The Art of Milk Frothing: Techniques Every Barista Should Know

The Art of Milk Frothing: Techniques Every Barista Should Know

Milk frothing is a key step in making several different kinds of coffee. Unless you take your coffee black, odds are it requires the milk to be perfectly frothed and blended with the espresso. Anyone who works in a coffee shop froths countless litres of milk each day until it becomes second nature. But even an expert occasionally needs to revisit their training to ensure their skills haven’t strayed.

The keys to good coffee are technique, finesse, experience, and properly prepared milk. You can slowly learn these over many years through trial and error and making imperfect coffees, or you can learn them by taking a coffee-making course with Skills Training College. Taking one of our courses is the best way to truly learn how to make the perfect cup of coffee, but for now, we’d simply like to share some of our tips that you can’t froth milk without knowing.

Depth of the Milk Wand

The depth and angle of a steaming wand’s nozzle control the amount of air drawn into the milk, and therefore how frothy it becomes. Ideally, the tip of the wand should be kept about one centimetre below the surface of the milk to create microbubbles, and adjusting this depth allows for changes in the froth texture.

Barista frothing milk in a cafe with milk wand immersed in the warm milk

Pouring Speed

Pour speed impacts the texture and consistency of the milk’s froth. A slower pour results in more milk and less foam, while a faster pour creates the opposite effect. It is strongly recommended that baristas begin pouring milk slowly, then speed up as they go to ensure they maintain control over the quantity and quality of the froth.

Finding the Right Temperature to Froth Milk

The main impact of steam is that it enhances the perceived sweetness of the milk by breaking down longer-chain carbohydrates into simpler sugars. However, if the steam is too hot, the proteins can denature, leading to the breakdown of the milk foam and ruining the froth, and thus the coffee. It is therefore important to ensure your espresso machine is calibrated correctly. The ideal temperature of steam to froth milk is around 60 degrees Celsius.

Barista frothing milk to the desired temperature at espresso machine in cafe

Tilting the Cup

By tilting the cup, the barista can create a larger surface area of espresso allowing for a well-structured base for the heated milk itself to sit nicely upon. Additionally, angling the cup and the milk jug so the milk pours into the centre of the cup allows for better control of the creation of frothed milk.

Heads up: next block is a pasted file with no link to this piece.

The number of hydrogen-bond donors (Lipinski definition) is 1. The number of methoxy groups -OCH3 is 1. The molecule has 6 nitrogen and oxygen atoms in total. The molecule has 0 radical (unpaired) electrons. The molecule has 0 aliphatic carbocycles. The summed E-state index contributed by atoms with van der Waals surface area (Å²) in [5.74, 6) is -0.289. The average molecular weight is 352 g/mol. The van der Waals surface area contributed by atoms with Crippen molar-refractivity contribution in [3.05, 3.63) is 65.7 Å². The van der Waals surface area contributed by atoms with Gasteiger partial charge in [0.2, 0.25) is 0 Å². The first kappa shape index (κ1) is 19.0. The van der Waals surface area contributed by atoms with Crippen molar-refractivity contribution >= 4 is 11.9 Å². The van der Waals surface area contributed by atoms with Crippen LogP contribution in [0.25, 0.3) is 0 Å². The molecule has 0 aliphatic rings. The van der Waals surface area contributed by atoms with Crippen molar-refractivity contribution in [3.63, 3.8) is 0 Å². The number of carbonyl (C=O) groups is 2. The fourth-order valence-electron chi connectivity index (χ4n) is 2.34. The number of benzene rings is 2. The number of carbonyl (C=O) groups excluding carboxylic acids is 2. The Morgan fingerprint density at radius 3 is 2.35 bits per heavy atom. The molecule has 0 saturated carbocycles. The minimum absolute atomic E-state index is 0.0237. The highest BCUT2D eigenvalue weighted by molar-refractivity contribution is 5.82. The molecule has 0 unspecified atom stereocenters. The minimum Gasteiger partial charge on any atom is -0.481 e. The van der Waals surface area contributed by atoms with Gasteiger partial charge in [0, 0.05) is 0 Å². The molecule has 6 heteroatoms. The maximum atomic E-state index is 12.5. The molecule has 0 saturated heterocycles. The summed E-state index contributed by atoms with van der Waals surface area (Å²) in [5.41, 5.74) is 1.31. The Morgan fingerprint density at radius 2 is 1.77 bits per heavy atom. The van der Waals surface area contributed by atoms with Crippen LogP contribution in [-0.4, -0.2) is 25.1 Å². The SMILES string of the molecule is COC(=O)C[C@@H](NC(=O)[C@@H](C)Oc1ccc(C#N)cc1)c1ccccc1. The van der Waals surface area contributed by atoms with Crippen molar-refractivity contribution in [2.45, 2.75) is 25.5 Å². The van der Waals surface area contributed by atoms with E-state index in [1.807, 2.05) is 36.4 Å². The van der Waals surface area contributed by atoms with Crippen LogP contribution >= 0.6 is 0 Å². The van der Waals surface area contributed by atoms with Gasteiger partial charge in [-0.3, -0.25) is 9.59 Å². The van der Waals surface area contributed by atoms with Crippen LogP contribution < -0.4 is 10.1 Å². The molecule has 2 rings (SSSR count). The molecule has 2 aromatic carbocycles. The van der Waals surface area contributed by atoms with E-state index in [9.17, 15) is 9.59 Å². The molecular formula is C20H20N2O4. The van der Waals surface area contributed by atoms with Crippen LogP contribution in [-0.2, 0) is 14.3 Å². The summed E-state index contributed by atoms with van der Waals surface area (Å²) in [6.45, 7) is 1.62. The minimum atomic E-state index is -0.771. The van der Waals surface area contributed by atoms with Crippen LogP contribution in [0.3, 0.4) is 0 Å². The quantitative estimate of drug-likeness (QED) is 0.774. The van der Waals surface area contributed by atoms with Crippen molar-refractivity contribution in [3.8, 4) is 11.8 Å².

Keeping Your Espresso Machines Clean

Without regular cleaning, milk residue can clog the steam wand, milk frother, or hoses, which can lead to poor froth quality and the build-up of potentially harmful bacteria. This can affect the flavour, the quality of frothy milk, and the health of those who drink it. It can also potentially damage your espresso machine.

Barista cleaning espresso machine after milk froths to desired temperature

Hot Milk Vs Cold Milk

Cold milk is generally preferred for frothing as it allows for better aeration and the creation of a creamy, well-textured foam. The proteins in milk unfold and create the necessary structure for froth more effectively when using cold milk. Starting with warm milk or hot milk can lead to these same proteins unwinding too much, making it difficult to create a well-structured foam.

Different Milks

What do milk types have to do with how you froth milk?

Different types of milk require different frothing techniques due to their varying fat and protein content. Higher fat and protein typically lead to better, easier frothing results. When you steam milk, it’s important to consider which coffee you’re making first.

Full-fat milk is known for producing a creamy and thick froth, making it ideal for traditional cappuccinos. Skim milk can also produce a good froth, but it will be lighter and less creamy compared to whole milk.

When it comes to creating froth using non-dairy options, soy milk is most recommended, followed by oat milk. Almond milk and cashew milk are less suitable for frothing.

Different Styles for Different Coffees

Aside from espresso drinks which do not require you to froth milk, each style of coffee uses a slightly different technique to achieve the desired texture and consistency. For instance, a cappuccino requires a thicker and heavier froth, which is typically achieved by frothing the milk at a lower temperature and introducing more air to create a drier foam, whereas a latte requires a smoother and creamier microfoam, which is achieved by frothing the milk at a higher temperature and incorporating less air to create a wetter, silkier texture.

Milk Frothing for Latte Art

Steamed milk froth plays a crucial role in creating latte art as it is the foundation for the pattern you are ultimately creating. A super-fine froth is ideal for creating latte art, as it provides the right consistency to support the creation of various designs such as hearts, rosettas, and tulips. Specific latte art techniques will depend as much on the pattern you are trying to create as much as they will on the quality of the frothed milk.

Cup with latte art done by barista after milk frothing

Barista Training for Everybody

Training to be a barista never truly ends. Whether you’ve just set foot out of you’re a seasoned barista, a home coffee aficionado or you’re just starting out in the industry, new styles of coffee and new coffee-making technologies are constantly emerging, each of which requires slight adjustments to your milk frothing techniques.

If you’re looking to become a barista, or simply want to hone your skills, a barista course is the answer you’ve been looking for. Sign up for barista training will Skills Training College today to become, and remain, a coffee-making legend.